Working in the summer can be tough on your body. You’re often out in the sun, which can lead to sunburns and heat exhaustion.
Though you do your best to take regular breaks and avoid overworking, it’s still important to know what heat exhaustion looks like and how to avoid it. Here is a short breakdown of what you should know and when you should seek help.
Recognize the signs of heat exhaustion
Some of the most common signs of heat exhaustion include:
- Rapid pulse
- Low blood pressure
- Heavy sweating
- Moist skin that feels cool and has goosebumps when in the sun or heat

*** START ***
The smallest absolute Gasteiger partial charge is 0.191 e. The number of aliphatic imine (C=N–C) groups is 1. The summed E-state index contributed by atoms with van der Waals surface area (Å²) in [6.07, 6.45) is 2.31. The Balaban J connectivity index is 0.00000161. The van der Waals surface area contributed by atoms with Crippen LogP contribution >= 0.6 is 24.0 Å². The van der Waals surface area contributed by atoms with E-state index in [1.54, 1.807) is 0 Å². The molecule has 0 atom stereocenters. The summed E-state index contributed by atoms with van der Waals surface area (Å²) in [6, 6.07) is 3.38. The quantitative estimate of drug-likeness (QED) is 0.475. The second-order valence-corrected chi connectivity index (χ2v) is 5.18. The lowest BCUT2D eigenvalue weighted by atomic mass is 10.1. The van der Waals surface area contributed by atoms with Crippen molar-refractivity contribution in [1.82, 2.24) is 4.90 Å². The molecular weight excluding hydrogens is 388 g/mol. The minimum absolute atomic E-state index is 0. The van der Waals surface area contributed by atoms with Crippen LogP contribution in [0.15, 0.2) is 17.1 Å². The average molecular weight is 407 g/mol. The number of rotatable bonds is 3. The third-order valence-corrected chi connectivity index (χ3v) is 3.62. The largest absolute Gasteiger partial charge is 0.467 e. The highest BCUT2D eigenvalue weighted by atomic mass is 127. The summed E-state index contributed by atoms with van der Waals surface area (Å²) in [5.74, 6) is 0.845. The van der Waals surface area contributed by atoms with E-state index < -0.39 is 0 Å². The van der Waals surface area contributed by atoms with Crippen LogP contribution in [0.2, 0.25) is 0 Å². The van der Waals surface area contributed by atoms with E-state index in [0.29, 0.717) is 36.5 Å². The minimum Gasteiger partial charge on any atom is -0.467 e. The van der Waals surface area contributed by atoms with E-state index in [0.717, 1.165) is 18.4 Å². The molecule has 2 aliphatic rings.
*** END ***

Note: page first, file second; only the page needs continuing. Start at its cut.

If you or a coworker has any of these symptoms of heat exhaustion, it’s important to stop what you’re doing right away. Rest, drink water and move to a cooler area. If you do not begin to feel better within an hour, have signs of confusion, pass out or have a high temperature over 104 degrees Fahrenheit, it’s important to seek medical care immediately.
Dehydration, wearing too many layers, sunburns and other factors can all contribute to heat exhaustion. If you are going to be working in the heat, make sure to use sunscreen, to drink water regularly and to remove any excessive clothing. If you do start to get a sunburn, stop what you’re doing, go inside and reapply sunscreen.
If you suffer from heat exhaustion, you may be able to pursue a workers’ compensation claim. Your employer is responsible for keeping you safe on the job, including when you’re at risk because of weather hazards. You should seek medical care and then look into making a claim.